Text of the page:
Not many bands use words like "anathema." Hell, most bands probably don't even know what anathema means. That's not the case with the kids in Rainer Maria, who drop the word in the song "Artificial Light," the first track on their third album, A Better Version of Me. Taking its name from 19th-century Austrian poet Rainer Maria Rilke, the New York City-via-Madison, Wisconsin trio not only knows the definition of anathema (Webster's says it's a "formal ecclesiastical ban, curse, or excommunication"), it's also got the skills to break down the English language with the acumen of a literature professor.
"People are going to read stuff at different levels," says singer-guitarist Kyle Fischer. "I think people appreciate the poetry that's in the music and in the lyrics, but they may not go, 'Oh, look at this nice extended metaphor device.' I've always been aware of the non sequitur and the imperative when I write. They're the two pillars of poetry, and I think those tendencies come from Rilke. He has this poem about the torso of Apollo, and the whole poem is essentially a description of the torso, and suddenly the last line is: 'You must change your life.' It's like this sudden imperative -- it switches to the second person and comes out of nowhere. But in the poem, it works. Those sort of devices we learned from him."
If this all seems a bit too heady and academic for rock and roll, keep in mind that Rainer Maria, the band, also kicks out the jams. Fischer and bandmates -- singer-bassist Caithlin De Marrais and drummer William Kuehn -- fuse indie-rock basics (swirling guitars, lo-fi execution and production, and cascading song structures) with gripping he-said/she-said vocals. On A Better Version of Me, a blistering, emo-soaked exploration of words and sounds, Rainer Maria makes music that's as smart as it is liberating.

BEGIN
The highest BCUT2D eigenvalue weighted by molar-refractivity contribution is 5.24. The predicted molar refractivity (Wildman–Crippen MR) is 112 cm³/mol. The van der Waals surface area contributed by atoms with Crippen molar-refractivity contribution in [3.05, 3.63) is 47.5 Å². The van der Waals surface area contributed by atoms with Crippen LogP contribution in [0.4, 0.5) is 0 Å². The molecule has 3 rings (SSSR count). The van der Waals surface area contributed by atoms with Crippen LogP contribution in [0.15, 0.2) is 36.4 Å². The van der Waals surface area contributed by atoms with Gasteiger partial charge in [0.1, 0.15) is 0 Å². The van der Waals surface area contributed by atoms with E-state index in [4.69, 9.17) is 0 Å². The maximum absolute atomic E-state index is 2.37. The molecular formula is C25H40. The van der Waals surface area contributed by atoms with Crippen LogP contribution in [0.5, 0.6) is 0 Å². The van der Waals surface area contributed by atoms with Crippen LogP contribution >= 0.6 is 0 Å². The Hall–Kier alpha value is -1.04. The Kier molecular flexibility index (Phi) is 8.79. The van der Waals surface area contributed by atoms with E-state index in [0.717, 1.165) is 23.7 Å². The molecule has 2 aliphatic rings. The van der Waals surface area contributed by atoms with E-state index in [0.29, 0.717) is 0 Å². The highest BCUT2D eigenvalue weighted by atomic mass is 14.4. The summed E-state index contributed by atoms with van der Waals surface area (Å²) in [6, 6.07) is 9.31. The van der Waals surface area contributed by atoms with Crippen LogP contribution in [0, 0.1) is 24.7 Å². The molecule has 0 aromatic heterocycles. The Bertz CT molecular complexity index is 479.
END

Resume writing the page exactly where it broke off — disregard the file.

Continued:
Songs are linked, thematically and sonically, and individual contributions merge during writing. Fischer says it isn't unusual for the band to have three or four different sets of melodies and lyrics per song before the final combination is decided upon. And the music typically comes first. Still, "we're not the kind of band that walks around and says, 'Oh, that's a B flat,'" he explains. "We write music in such a way that it opens itself up to a lot of melodic possibility and then lay the vocals on top of that.
"The advantage of songwriting over poetry is that you have the music already setting a tone for you," he says. "So you can get away with some things that, in a poem, you couldn't get away with. But it also allows the text to emote even more than it might standing alone. It's really fantastic to have those two together. Ideally, you want the distance between them to be seamless. You want the lyric and the music to be so closely wed that there's no tension between them."
Fischer and De Marrais met at a poetry workshop at the University of Wisconsin in 1995. Fischer and Kuehn were already doing the punk rock thing, struggling to lift their band out of its creative rut. By the time De Marrais moved into the group's house/practice space, she and Fischer's collaborative poems were being reworked into the songs that would make up Rainer Maria's initial recordings.